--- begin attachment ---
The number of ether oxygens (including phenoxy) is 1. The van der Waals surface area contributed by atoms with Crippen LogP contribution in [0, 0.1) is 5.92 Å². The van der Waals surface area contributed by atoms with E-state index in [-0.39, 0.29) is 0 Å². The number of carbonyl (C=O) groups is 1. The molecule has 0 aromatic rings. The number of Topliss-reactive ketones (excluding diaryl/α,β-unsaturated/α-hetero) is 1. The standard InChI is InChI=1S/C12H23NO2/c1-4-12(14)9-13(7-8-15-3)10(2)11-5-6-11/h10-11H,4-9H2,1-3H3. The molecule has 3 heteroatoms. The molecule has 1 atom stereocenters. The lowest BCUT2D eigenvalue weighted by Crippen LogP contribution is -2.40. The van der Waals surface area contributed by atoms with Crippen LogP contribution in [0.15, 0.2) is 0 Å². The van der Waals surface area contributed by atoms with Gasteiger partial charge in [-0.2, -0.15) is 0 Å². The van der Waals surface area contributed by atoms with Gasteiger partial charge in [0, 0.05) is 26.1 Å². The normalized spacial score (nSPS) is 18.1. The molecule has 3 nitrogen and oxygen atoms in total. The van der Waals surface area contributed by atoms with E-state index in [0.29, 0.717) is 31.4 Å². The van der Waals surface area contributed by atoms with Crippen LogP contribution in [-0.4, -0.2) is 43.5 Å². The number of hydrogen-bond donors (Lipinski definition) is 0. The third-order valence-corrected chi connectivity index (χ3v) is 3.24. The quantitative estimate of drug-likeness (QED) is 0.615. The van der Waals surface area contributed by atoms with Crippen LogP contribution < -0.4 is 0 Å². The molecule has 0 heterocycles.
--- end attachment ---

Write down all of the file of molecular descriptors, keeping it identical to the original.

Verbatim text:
The number of ether oxygens (including phenoxy) is 1. The van der Waals surface area contributed by atoms with Crippen LogP contribution in [0, 0.1) is 5.92 Å². The van der Waals surface area contributed by atoms with E-state index in [-0.39, 0.29) is 0 Å². The number of carbonyl (C=O) groups is 1. The molecule has 0 aromatic rings. The number of Topliss-reactive ketones (excluding diaryl/α,β-unsaturated/α-hetero) is 1. The standard InChI is InChI=1S/C12H23NO2/c1-4-12(14)9-13(7-8-15-3)10(2)11-5-6-11/h10-11H,4-9H2,1-3H3. The molecule has 3 heteroatoms. The molecule has 1 atom stereocenters. The lowest BCUT2D eigenvalue weighted by Crippen LogP contribution is -2.40. The van der Waals surface area contributed by atoms with Crippen LogP contribution in [0.15, 0.2) is 0 Å². The van der Waals surface area contributed by atoms with Gasteiger partial charge in [-0.2, -0.15) is 0 Å². The van der Waals surface area contributed by atoms with Gasteiger partial charge in [0, 0.05) is 26.1 Å². The normalized spacial score (nSPS) is 18.1. The molecule has 3 nitrogen and oxygen atoms in total. The van der Waals surface area contributed by atoms with E-state index in [0.29, 0.717) is 31.4 Å². The van der Waals surface area contributed by atoms with Crippen LogP contribution in [-0.4, -0.2) is 43.5 Å². The number of hydrogen-bond donors (Lipinski definition) is 0. The third-order valence-corrected chi connectivity index (χ3v) is 3.24. The quantitative estimate of drug-likeness (QED) is 0.615. The van der Waals surface area contributed by atoms with Crippen LogP contribution < -0.4 is 0 Å². The molecule has 0 heterocycles.